This week, I had a laptop meltdown.
Now, don’t get me wrong. I love my Sony Vaio. Yes, it has a few scratches and dents, and some keys are a little sticky due to my terrible work-chocolate interface habit, and the bottom left of the mousepad has worn away due to constant clicking – but on the whole it’s been a friend, this one. It comes on all my travels with me, nestled in my hand luggage, with its slightly-too-heavy casing giving me a sense of security.
And then I loaded a couple of CDs at the weekend and that was apparently a step too far. It froze.
Now it may have been my choice in music (thanks, Alabama 3!), but I do expect my devices to last longer than the two years or so I’ve had this one. Of course I lust after new technology, and the thought of splashing out on a cheeky little Lenova Yoga often tickles my brain after a hard day at the Vaioface, but until a device literally either falls apart or falls off the table and smashes, I’m a fairly constant devotee of the one I use daily. I don’t flirt with Kindles or iPads – me and my lappy are BFFs.
However. Having taken my laptop to the rather friendly and efficient computer repair shop (which is rather conveniently at the end of my road) to be wiped so I could start over with it, I realised just how much was on it. In fact, I can tell you. There were 21,439 files on that machine. Even assuming a load of those were pics, the occasional video, and the magic files that make laptops do what laptops do – that’s a lot of words.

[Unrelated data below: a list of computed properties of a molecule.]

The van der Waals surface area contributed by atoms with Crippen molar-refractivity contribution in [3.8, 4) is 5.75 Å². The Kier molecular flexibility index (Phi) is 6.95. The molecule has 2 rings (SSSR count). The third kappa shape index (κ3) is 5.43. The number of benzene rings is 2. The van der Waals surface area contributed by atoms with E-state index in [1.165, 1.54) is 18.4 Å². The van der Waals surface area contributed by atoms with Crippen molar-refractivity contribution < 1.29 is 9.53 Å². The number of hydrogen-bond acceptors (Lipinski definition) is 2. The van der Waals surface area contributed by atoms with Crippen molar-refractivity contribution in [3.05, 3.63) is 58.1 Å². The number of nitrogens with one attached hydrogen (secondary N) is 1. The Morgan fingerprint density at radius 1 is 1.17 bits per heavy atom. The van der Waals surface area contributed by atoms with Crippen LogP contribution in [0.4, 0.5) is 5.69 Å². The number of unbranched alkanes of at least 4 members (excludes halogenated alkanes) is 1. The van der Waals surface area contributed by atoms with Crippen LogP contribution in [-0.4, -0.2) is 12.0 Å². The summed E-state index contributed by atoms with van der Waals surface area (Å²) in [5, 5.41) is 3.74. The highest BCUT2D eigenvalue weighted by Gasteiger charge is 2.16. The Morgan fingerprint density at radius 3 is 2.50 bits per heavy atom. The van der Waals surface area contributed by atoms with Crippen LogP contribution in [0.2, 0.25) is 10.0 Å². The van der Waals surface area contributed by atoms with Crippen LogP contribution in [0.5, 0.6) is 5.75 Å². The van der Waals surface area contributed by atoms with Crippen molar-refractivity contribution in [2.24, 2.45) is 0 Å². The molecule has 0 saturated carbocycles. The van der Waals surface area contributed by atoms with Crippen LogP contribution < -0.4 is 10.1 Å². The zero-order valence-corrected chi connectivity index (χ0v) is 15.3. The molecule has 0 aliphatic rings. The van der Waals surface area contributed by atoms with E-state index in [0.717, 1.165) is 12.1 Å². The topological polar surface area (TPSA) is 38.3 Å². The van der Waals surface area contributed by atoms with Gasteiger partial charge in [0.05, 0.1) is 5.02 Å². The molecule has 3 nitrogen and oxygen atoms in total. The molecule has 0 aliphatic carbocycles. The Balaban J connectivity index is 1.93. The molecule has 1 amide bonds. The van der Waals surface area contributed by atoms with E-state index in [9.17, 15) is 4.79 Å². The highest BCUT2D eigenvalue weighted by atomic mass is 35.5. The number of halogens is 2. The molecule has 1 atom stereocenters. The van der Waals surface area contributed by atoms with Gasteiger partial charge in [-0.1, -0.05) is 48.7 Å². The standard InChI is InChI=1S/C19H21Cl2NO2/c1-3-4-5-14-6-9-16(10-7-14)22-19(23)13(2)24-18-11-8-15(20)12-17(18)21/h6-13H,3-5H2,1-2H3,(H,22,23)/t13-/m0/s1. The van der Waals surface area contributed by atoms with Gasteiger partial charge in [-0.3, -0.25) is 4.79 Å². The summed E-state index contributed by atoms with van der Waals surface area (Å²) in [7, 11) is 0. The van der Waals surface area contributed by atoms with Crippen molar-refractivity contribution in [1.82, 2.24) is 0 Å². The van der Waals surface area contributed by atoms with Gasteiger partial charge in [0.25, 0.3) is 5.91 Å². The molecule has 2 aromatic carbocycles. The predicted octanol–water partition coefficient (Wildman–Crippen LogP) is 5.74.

If you work almost exclusively online as I do, communicating mostly via email or chat and with a heavy output of publication, you may like to pause to wonder just how many words you write every day. I paused to wonder and my head nearly exploded. No wonder that left click on the mousepad has worn away. I’m amazed my fingertips haven’t worn away.
But I do have some good news that I’d like to share – I had Cloud backup. I’ve paid for Cloud backup annually for around three years – a trickle of around £40 that poof goes out of my account and which I’ve never really thought about before (more expensive plans are available if you require HIPAA compliancy, from my personal choice of Carbonite). I had no reason to think about it – I just vaguely knew that once a day some sort of magic stuff happened in my favour.
Until my laptop had a breakdown and I nearly lost 21,439 files.
How many times are we told to back-up, back-up, back-up? How many of us do?
Now the nice people at Cloudwards haave created an interactive comparison chart where users can find the best fitting Cloud Backup solutions for their needs: https://www.cloudwards.net/
Also, check out this comparison of pCloud v MEGA: https://www.cloudwards.net/
So please do learn from my experience and get around to taking advantage of that lovely nebulous Cloud that we hear so much about for back-up – I’ve felt the pain so you don’t have to. Now I get to leave all those files up there and start over with a clean hard drive, and my BFF is safely back in my hand luggage for now.